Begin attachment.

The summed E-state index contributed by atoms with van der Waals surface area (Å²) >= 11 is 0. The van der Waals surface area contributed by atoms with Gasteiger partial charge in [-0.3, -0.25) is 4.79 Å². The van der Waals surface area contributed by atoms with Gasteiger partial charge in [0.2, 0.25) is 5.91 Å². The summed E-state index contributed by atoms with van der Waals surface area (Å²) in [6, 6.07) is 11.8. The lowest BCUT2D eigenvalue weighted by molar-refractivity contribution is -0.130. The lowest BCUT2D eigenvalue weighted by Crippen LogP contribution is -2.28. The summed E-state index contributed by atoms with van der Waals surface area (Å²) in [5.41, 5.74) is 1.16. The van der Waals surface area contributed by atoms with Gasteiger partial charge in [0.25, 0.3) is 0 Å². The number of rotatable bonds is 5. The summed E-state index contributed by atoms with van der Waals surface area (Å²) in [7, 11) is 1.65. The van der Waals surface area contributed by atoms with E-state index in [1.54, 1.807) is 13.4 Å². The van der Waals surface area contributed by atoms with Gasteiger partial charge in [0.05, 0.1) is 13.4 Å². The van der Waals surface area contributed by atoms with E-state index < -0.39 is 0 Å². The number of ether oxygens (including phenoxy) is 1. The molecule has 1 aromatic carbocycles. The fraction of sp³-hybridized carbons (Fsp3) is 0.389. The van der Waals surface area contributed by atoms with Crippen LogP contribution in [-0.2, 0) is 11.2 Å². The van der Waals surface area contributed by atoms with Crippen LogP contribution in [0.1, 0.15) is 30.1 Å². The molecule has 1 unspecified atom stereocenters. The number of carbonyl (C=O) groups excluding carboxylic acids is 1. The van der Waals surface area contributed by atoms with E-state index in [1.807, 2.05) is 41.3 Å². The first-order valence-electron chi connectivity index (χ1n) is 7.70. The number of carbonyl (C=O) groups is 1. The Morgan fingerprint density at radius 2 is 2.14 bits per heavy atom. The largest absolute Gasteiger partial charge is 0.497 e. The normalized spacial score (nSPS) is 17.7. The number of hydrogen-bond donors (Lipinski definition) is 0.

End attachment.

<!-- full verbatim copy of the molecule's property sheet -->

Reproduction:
The summed E-state index contributed by atoms with van der Waals surface area (Å²) >= 11 is 0. The van der Waals surface area contributed by atoms with Gasteiger partial charge in [-0.3, -0.25) is 4.79 Å². The van der Waals surface area contributed by atoms with Gasteiger partial charge in [0.2, 0.25) is 5.91 Å². The summed E-state index contributed by atoms with van der Waals surface area (Å²) in [6, 6.07) is 11.8. The lowest BCUT2D eigenvalue weighted by molar-refractivity contribution is -0.130. The lowest BCUT2D eigenvalue weighted by Crippen LogP contribution is -2.28. The summed E-state index contributed by atoms with van der Waals surface area (Å²) in [5.41, 5.74) is 1.16. The van der Waals surface area contributed by atoms with Gasteiger partial charge in [0.25, 0.3) is 0 Å². The number of rotatable bonds is 5. The summed E-state index contributed by atoms with van der Waals surface area (Å²) in [7, 11) is 1.65. The van der Waals surface area contributed by atoms with E-state index in [1.54, 1.807) is 13.4 Å². The van der Waals surface area contributed by atoms with Gasteiger partial charge in [0.05, 0.1) is 13.4 Å². The van der Waals surface area contributed by atoms with E-state index < -0.39 is 0 Å². The number of ether oxygens (including phenoxy) is 1. The molecule has 1 aromatic carbocycles. The fraction of sp³-hybridized carbons (Fsp3) is 0.389. The van der Waals surface area contributed by atoms with Crippen LogP contribution in [-0.2, 0) is 11.2 Å². The van der Waals surface area contributed by atoms with Crippen LogP contribution in [0.1, 0.15) is 30.1 Å². The molecule has 1 unspecified atom stereocenters. The number of carbonyl (C=O) groups excluding carboxylic acids is 1. The van der Waals surface area contributed by atoms with E-state index in [1.807, 2.05) is 41.3 Å². The first-order valence-electron chi connectivity index (χ1n) is 7.70. The number of carbonyl (C=O) groups is 1. The Morgan fingerprint density at radius 2 is 2.14 bits per heavy atom. The largest absolute Gasteiger partial charge is 0.497 e. The normalized spacial score (nSPS) is 17.7. The number of hydrogen-bond donors (Lipinski definition) is 0.